Program

Lesson 6 – Finch Light Sensors

Required Python Concepts

Logical operators (and/or), While loops

Teaching Materials

The Finch has two light sensors. These sensors enable you to detect whether the area around the robot is dark or bright. For example, you can write a program to make the robot move forward until it comes to a dark area. To measure the values of the light sensors, you use the light() method. This method returns a tuple object with two values of type float. The first value is for the left light sensor, and the second is for the right light sensor. Both values are between 0.0 (dark) and 1.0 (maximum light). In the line of code below, these two values are stored in variables named leftLight and rightLight . Exercise 1:

Print the values of the light sensors to the screen. Are they the same or different? How can you change the values of the light sensors?

Exercise 2:

To make a decision with the light sensor, you need to find a threshold. Write a program to find a good threshold. Your program should do the following:

• Prompt the user to place the Finch in a lighted area
• Measure the values of the right and left light sensors
• Find the average of these values and store it in a variable called lightAverage
• Prompt the user to place the Finch in a dark area
• Measure the values of the right and left light sensors
• Find the average of these values and store it in a variable called darkAverage
• Calculate the threshold by finding a value halfway between lightAverage and darkAverage
• Report the threshold to the user

Exercise 3:

Use the threshold you found in the previous exercise to write a program that turns on the Finch’s beak when it is dark. If either light sensor detects that it is dark, the beak should turn on for two seconds, and its color should be random. Otherwise, the beak should be off. Why should you store your threshold in a variable?

You can use the light sensor value to make a decision using an if-else statement, but you can also use the light sensor value to set the value of the Finch beak, motors, or buzzer. For example, the command below sets the brightness of the beak using the light sensors. The value of each light sensor is in the range 0-1, but the led() method expects parameters from 0-255, so we multiply each light sensor value by 255. Exercise 4:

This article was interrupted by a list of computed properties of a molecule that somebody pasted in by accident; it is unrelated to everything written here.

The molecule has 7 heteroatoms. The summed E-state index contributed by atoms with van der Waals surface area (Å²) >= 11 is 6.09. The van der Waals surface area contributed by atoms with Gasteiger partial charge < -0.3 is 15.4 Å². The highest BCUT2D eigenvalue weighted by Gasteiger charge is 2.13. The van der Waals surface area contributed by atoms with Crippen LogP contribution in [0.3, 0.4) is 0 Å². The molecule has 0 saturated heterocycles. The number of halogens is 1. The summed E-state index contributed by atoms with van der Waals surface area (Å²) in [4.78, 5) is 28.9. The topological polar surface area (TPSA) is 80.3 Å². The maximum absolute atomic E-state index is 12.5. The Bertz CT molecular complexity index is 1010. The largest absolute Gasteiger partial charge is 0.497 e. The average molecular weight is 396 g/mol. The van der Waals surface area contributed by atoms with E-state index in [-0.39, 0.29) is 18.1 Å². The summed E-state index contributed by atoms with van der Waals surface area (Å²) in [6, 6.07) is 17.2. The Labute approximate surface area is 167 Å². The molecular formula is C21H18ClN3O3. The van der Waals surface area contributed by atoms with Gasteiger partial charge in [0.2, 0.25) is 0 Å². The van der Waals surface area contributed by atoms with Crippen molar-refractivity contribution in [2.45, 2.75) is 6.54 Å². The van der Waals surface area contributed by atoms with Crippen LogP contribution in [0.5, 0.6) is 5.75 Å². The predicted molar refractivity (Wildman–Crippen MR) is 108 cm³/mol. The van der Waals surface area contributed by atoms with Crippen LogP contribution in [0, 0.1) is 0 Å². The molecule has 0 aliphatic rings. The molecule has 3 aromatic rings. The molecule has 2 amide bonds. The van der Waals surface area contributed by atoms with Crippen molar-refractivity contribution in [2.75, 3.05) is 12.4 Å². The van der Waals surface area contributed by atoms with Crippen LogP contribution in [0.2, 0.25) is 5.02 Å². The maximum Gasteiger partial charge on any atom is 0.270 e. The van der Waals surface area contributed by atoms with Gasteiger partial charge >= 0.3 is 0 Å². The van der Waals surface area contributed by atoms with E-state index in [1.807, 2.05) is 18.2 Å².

When you execute the line of code above, the Finch’s beak will be bright when there is a lot of light around it. If you run it when the Finch is in a dark area, the beak will be dim. How can you modify this line of code so that the beak of the Finch is bright when you run the program in a dark area?

You can also use the Finch sensors within the Boolean condition of a while loop. For example, the loop below will print the value of the right light sensor until that sensor detects that it is dark. Notice that you need to update the values of the light sensor variables each time through the loop. Otherwise, the value you print will not change, and you may get stuck in an infinite loop. Note:

Since finch.light() returns a tuple, you could use square brackets to access the values in the tuple, rather than saving the values into two variables. As an example, the code below is equivalent to while loop shown above. Accessing the tuple values directly shortens the code, but we feel it is less readable for beginning programmers. For this reason, we will typically store the light sensor values in two variables rather than accessing the tuple values with square brackets. Exercise 5:

Write a program to make the robot move forward until both light sensors detect that it is dark.

Exercise 6:

Now it is time to use both the temperature and light sensors! Write a program that repeatedly sets the beak brightness based on the light sensor values as long as the temperature of the Finch is below some temperature threshold.